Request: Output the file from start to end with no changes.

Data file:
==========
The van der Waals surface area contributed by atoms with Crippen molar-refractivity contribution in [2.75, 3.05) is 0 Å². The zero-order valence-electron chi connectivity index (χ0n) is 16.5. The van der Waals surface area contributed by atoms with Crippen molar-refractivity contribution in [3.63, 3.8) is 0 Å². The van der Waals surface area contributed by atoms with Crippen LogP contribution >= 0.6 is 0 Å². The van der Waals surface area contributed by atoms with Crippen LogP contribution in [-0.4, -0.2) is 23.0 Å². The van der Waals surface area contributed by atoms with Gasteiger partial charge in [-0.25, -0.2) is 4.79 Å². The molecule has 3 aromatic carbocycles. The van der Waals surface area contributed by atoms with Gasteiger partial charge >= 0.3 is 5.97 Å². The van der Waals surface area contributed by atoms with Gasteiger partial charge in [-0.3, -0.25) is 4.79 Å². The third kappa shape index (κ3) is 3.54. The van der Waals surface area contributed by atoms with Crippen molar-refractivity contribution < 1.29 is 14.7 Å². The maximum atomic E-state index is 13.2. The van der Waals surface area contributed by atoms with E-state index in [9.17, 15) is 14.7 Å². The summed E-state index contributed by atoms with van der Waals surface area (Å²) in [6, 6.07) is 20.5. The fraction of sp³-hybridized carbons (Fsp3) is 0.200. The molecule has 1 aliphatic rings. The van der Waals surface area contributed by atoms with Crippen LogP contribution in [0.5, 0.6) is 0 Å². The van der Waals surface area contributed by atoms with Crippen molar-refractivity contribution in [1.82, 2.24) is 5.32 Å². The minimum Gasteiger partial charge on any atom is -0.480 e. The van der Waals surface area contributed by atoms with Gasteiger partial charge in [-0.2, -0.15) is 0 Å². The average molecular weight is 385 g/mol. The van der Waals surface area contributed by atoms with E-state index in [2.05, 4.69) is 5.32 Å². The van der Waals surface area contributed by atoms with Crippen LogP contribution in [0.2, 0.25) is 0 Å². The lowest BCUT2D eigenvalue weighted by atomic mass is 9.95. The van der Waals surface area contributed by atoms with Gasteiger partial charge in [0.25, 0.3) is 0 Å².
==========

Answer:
The van der Waals surface area contributed by atoms with Crippen molar-refractivity contribution in [2.75, 3.05) is 0 Å². The zero-order valence-electron chi connectivity index (χ0n) is 16.5. The van der Waals surface area contributed by atoms with Crippen molar-refractivity contribution in [3.63, 3.8) is 0 Å². The van der Waals surface area contributed by atoms with Crippen LogP contribution >= 0.6 is 0 Å². The van der Waals surface area contributed by atoms with Crippen LogP contribution in [-0.4, -0.2) is 23.0 Å². The van der Waals surface area contributed by atoms with Gasteiger partial charge in [-0.25, -0.2) is 4.79 Å². The molecule has 3 aromatic carbocycles. The van der Waals surface area contributed by atoms with Gasteiger partial charge >= 0.3 is 5.97 Å². The van der Waals surface area contributed by atoms with Gasteiger partial charge in [-0.3, -0.25) is 4.79 Å². The third kappa shape index (κ3) is 3.54. The van der Waals surface area contributed by atoms with Crippen molar-refractivity contribution < 1.29 is 14.7 Å². The maximum atomic E-state index is 13.2. The van der Waals surface area contributed by atoms with E-state index in [9.17, 15) is 14.7 Å². The summed E-state index contributed by atoms with van der Waals surface area (Å²) in [6, 6.07) is 20.5. The fraction of sp³-hybridized carbons (Fsp3) is 0.200. The molecule has 1 aliphatic rings. The van der Waals surface area contributed by atoms with Crippen LogP contribution in [0.5, 0.6) is 0 Å². The van der Waals surface area contributed by atoms with Crippen molar-refractivity contribution in [1.82, 2.24) is 5.32 Å². The minimum Gasteiger partial charge on any atom is -0.480 e. The van der Waals surface area contributed by atoms with Gasteiger partial charge in [-0.2, -0.15) is 0 Å². The average molecular weight is 385 g/mol. The van der Waals surface area contributed by atoms with E-state index in [2.05, 4.69) is 5.32 Å². The van der Waals surface area contributed by atoms with Crippen LogP contribution in [0.2, 0.25) is 0 Å². The lowest BCUT2D eigenvalue weighted by atomic mass is 9.95. The van der Waals surface area contributed by atoms with Gasteiger partial charge in [0.25, 0.3) is 0 Å².